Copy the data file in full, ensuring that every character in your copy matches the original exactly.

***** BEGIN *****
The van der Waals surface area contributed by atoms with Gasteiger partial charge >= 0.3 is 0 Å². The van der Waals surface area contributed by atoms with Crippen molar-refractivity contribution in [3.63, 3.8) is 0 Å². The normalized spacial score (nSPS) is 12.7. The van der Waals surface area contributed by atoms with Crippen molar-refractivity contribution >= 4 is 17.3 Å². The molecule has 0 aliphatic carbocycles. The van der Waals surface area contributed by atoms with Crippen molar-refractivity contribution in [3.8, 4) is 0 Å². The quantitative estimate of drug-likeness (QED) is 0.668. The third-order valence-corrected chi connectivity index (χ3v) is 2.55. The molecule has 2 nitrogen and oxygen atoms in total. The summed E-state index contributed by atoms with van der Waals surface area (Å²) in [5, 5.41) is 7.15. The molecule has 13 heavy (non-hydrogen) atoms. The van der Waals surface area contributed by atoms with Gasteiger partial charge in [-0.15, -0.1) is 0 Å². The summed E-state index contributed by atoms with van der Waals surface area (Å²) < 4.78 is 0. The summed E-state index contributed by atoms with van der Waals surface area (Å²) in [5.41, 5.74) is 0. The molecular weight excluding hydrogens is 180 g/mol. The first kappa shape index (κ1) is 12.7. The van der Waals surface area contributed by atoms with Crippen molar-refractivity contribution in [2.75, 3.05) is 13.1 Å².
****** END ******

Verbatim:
The van der Waals surface area contributed by atoms with Gasteiger partial charge >= 0.3 is 0 Å². The van der Waals surface area contributed by atoms with Crippen molar-refractivity contribution in [3.63, 3.8) is 0 Å². The normalized spacial score (nSPS) is 12.7. The van der Waals surface area contributed by atoms with Crippen molar-refractivity contribution >= 4 is 17.3 Å². The molecule has 0 aliphatic carbocycles. The van der Waals surface area contributed by atoms with Crippen molar-refractivity contribution in [3.8, 4) is 0 Å². The quantitative estimate of drug-likeness (QED) is 0.668. The third-order valence-corrected chi connectivity index (χ3v) is 2.55. The molecule has 2 nitrogen and oxygen atoms in total. The summed E-state index contributed by atoms with van der Waals surface area (Å²) in [5, 5.41) is 7.15. The molecule has 13 heavy (non-hydrogen) atoms. The van der Waals surface area contributed by atoms with Gasteiger partial charge in [-0.15, -0.1) is 0 Å². The summed E-state index contributed by atoms with van der Waals surface area (Å²) < 4.78 is 0. The summed E-state index contributed by atoms with van der Waals surface area (Å²) in [5.41, 5.74) is 0. The molecular weight excluding hydrogens is 180 g/mol. The first kappa shape index (κ1) is 12.7. The van der Waals surface area contributed by atoms with Crippen molar-refractivity contribution in [2.75, 3.05) is 13.1 Å².